Yeast Two-Hybrid Library Screening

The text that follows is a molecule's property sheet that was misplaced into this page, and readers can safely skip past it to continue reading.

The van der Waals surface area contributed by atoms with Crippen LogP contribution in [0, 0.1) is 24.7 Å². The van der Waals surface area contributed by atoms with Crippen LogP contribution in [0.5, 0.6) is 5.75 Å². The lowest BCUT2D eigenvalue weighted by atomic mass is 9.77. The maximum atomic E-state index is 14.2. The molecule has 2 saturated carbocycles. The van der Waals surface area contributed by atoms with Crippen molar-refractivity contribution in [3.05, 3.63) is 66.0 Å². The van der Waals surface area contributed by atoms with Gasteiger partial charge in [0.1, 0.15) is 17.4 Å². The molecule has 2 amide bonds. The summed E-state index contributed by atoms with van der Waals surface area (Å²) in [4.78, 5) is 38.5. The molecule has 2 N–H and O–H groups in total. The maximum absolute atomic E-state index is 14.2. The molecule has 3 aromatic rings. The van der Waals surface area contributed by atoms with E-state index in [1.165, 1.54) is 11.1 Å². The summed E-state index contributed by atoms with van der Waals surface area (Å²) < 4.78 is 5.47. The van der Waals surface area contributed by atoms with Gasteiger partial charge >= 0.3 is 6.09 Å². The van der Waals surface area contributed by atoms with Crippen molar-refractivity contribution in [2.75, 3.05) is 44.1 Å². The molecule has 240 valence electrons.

The two-hybrid system was originally devised by Fields and Song as a protein interaction detection system in yeast (1). Subsequently, it has been employed in many laboratories as a means of screening cDNA and genomic fusion libraries for protein interaction partners (2, 3, 4, 5, 6, 7, 8). The method relies on the fact that transcription factors such as the yeast GAL4 factor consist of separable DNA-binding and transcriptional regulatory domains, the former being required to direct the latter to appropriate promoters where transcriptional activation is effected, usually by direct or indirect interaction of the activation domain with the general transcription machinery. The essence of the two-hybrid system is the in vivo reconstitution of a functional transcriptional activator from two interacting polypeptides, one fused to a sequence-specific DNA binding domain and the other to a potent transcriptional activation domain that is detected by the activation of a reporter gene or genes (see Fig. 1). For the purposes of identifying new protein partners, DNA encoding the polypeptide for which partners are sought (bait polypeptide) is ligated into a yeast shuttle vector to create a fusion protein with the DNA binding domain of GAL4 (see Fig. 2 A) or sometimes the bacterial LexA DNA binding protein (6, 7, 8, 9, 10). Library cDNA is ligated into a second shuttle vector to create an activation domain-tagged cDNA library (see Fig. 2 B). In the original method as proposed by Chien et al. (2), the bait (GAL4 DNA binding domain) construct and activation domain fusion library were cotransformed into a yeast strain containing an integrated lacZ gene driven by a GAL4-responsive promoter (2).
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